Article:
2008-04-23

Zaitcev, you can.

zaitcev: I know you're not entirely serious, but I don't know why Ted's post has put the dampers on anything. Fact is, it's still open source, you can still fix things, and you can still get them into the main codebase. Or fork. Even better, you've been through SMI code review, so you'd be super familiar :)

Ted's post is wrong in many ways of course. It didn't take 3 years to get a distributed SCM for the sources out there. I don't believe for an instant he's stupid enough to think that getting external committers set up is as simple as "setting up a Mercurial server" (I can assume you remember Teamware). The low rate of contributions is not primarily a result of the cumbersome request sponsor process.

You can't call something astroturfing when it's actually doing useful work, just because that rate is fairly low. Especially when you look at how DTrace and ZFS have been ported everywhere (except Linux).

(Update: I would have preferred to reply as a comment, but you have anonymous comments disabled, and LiveJournal is still broken when it comes to openid. I didn't use my work blog as that's for content not chit-chat.)

7 comments:

Szabolcs Szakacsits said...

Some people do use ZFS on Linux: http://www.wizy.org/wiki/ZFS_on_FUSE

The developer was hired by Sun to help work on Lustre/ZFS on Linux.

John Levon said...

That's more of a FUSE port than a Linux one.

Szabolcs Szakacsits said...

I see, you mean a Linux kernel, not a Linux port. Well, there isn't really much difference from users point of view.

Why would anybody want a kernel port of ZFS? I can't see major advantages, mostly drawbacks. And I don't mean the legal but the technical and economical ones.

The most common arguments are performance related but those are either based on false assumptions or are fixable.

John Levon said...

I'm not exactly a filesystems guy, so I won't scoff too much at the idea that FUSE will ever be performant enough. Besides, there's about a billion other reasons to have ZFS in the kernel.

Just two reasons: ZFS root FS support. FMA.

What are the drawbacks?

Szabolcs Szakacsits said...

The dominant factors for performance seem to be the design, the quality of the implementation and lead time to optimize for the (latest) hardwares/environments.

On commodity hardware Linux can do a million context switches. File system workloads barely need or can do more than a few tens of thousands file operations per second due to storage bottlenecks. Which means maximum about only extra 5% CPU use for block based FUSE file systems which can be compensated in several other ways.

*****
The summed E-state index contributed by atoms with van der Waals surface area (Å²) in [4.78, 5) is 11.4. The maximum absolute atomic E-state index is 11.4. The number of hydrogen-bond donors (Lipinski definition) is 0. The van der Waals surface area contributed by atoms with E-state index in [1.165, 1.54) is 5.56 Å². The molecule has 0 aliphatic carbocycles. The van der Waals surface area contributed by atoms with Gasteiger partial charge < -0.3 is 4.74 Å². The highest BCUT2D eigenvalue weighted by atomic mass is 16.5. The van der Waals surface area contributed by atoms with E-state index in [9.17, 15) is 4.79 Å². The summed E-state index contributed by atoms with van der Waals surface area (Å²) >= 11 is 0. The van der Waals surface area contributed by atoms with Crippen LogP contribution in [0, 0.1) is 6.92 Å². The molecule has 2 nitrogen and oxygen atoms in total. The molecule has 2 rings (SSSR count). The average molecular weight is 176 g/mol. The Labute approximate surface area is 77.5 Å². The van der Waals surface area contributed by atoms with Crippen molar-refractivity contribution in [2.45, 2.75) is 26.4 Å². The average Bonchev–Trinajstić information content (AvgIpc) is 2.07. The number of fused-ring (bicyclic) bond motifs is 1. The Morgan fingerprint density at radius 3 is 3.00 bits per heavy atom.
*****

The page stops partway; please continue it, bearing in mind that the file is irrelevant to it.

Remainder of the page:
The FUSE based NTFS-3G already outperforms most main in-kernel file systems and it's still completely unoptimized.

NTFS-3G is also used as root file system. For example Ubuntu 8.04 uses this feature to install and run Linux off an unpartitioned NTFS volume.

I can't see any problem with FMA either.

FUSE file systems are not pure user space file systems but in fact a hybrid one. Functionality can be both in the kernel and in user space.

The major drawback is getting things done fast __and__ at the same time let the result be deployed on millions of boxes in heterogeneous environments. Obviously this is not a priority for everybody but it fosters innovation and product maturity.

John Levon said...

Interesting, how can you use FUSE as
a root file system? Are you keeping all
the user-space parts in a ramdisk or
something permanently?

What happens if I 'kill' the userspace
part, or it dies otherwise? Is there
special code to prevent it being
touched?

How do you get decent performance when
you've no direct access to the page cache? (I've never looked at the FUSE implementation BTW)

Szabolcs Szakacsits said...

Yes, using initrd, initramfs.

Yes, things can be configured and some distros already do it, so the fs can't be killed (oom killer, during shutdown by killall, etc).

FUSE supports kernel caching (file attributes, names, page cache) by the usage of several options.

Block based file systems can be also exclusively locked which guarantees the cache coherency. Often user space isn't even involved at all during fsops.

FUSE is fairly powerful and can be used in many different ways. Sometimes it misunderstood, sometimes it's misused.